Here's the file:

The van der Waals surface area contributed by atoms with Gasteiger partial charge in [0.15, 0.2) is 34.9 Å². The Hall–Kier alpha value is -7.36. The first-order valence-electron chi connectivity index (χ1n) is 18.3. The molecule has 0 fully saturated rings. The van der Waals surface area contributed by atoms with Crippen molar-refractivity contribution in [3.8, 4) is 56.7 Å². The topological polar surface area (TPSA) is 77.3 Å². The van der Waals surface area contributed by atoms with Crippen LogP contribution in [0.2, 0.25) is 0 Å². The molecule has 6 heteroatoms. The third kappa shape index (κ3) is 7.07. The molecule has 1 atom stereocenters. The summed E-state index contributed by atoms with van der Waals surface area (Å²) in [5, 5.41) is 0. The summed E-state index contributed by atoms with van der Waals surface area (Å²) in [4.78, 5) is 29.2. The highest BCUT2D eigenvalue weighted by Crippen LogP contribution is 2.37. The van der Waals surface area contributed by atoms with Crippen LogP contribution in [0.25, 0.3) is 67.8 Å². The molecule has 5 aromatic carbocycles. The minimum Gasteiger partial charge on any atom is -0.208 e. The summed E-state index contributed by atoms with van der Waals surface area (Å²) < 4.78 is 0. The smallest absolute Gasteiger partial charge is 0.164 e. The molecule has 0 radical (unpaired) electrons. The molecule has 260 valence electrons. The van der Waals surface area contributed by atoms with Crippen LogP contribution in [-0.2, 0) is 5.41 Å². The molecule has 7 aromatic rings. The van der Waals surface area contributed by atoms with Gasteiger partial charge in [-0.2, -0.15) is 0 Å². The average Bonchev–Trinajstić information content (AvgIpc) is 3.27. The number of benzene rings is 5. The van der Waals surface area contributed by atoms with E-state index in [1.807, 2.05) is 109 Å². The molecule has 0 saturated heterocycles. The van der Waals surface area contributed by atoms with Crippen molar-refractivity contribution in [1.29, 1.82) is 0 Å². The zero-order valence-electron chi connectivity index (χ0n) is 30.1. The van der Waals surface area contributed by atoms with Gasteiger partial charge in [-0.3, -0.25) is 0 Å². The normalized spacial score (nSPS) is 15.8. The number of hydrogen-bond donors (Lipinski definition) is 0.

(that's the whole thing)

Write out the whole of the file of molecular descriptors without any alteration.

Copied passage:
The van der Waals surface area contributed by atoms with Gasteiger partial charge in [0.15, 0.2) is 34.9 Å². The Hall–Kier alpha value is -7.36. The first-order valence-electron chi connectivity index (χ1n) is 18.3. The molecule has 0 fully saturated rings. The van der Waals surface area contributed by atoms with Crippen molar-refractivity contribution in [3.8, 4) is 56.7 Å². The topological polar surface area (TPSA) is 77.3 Å². The van der Waals surface area contributed by atoms with Crippen LogP contribution in [0.2, 0.25) is 0 Å². The molecule has 6 heteroatoms. The third kappa shape index (κ3) is 7.07. The molecule has 1 atom stereocenters. The summed E-state index contributed by atoms with van der Waals surface area (Å²) in [5, 5.41) is 0. The summed E-state index contributed by atoms with van der Waals surface area (Å²) in [4.78, 5) is 29.2. The highest BCUT2D eigenvalue weighted by Crippen LogP contribution is 2.37. The van der Waals surface area contributed by atoms with Crippen LogP contribution in [0.25, 0.3) is 67.8 Å². The molecule has 5 aromatic carbocycles. The minimum Gasteiger partial charge on any atom is -0.208 e. The summed E-state index contributed by atoms with van der Waals surface area (Å²) < 4.78 is 0. The smallest absolute Gasteiger partial charge is 0.164 e. The molecule has 0 radical (unpaired) electrons. The molecule has 260 valence electrons. The van der Waals surface area contributed by atoms with Crippen LogP contribution in [-0.2, 0) is 5.41 Å². The molecule has 7 aromatic rings. The van der Waals surface area contributed by atoms with Gasteiger partial charge in [-0.2, -0.15) is 0 Å². The average Bonchev–Trinajstić information content (AvgIpc) is 3.27. The number of benzene rings is 5. The van der Waals surface area contributed by atoms with E-state index in [1.807, 2.05) is 109 Å². The molecule has 0 saturated heterocycles. The van der Waals surface area contributed by atoms with Crippen molar-refractivity contribution in [1.29, 1.82) is 0 Å². The zero-order valence-electron chi connectivity index (χ0n) is 30.1. The van der Waals surface area contributed by atoms with Gasteiger partial charge in [-0.3, -0.25) is 0 Å². The normalized spacial score (nSPS) is 15.8. The number of hydrogen-bond donors (Lipinski definition) is 0.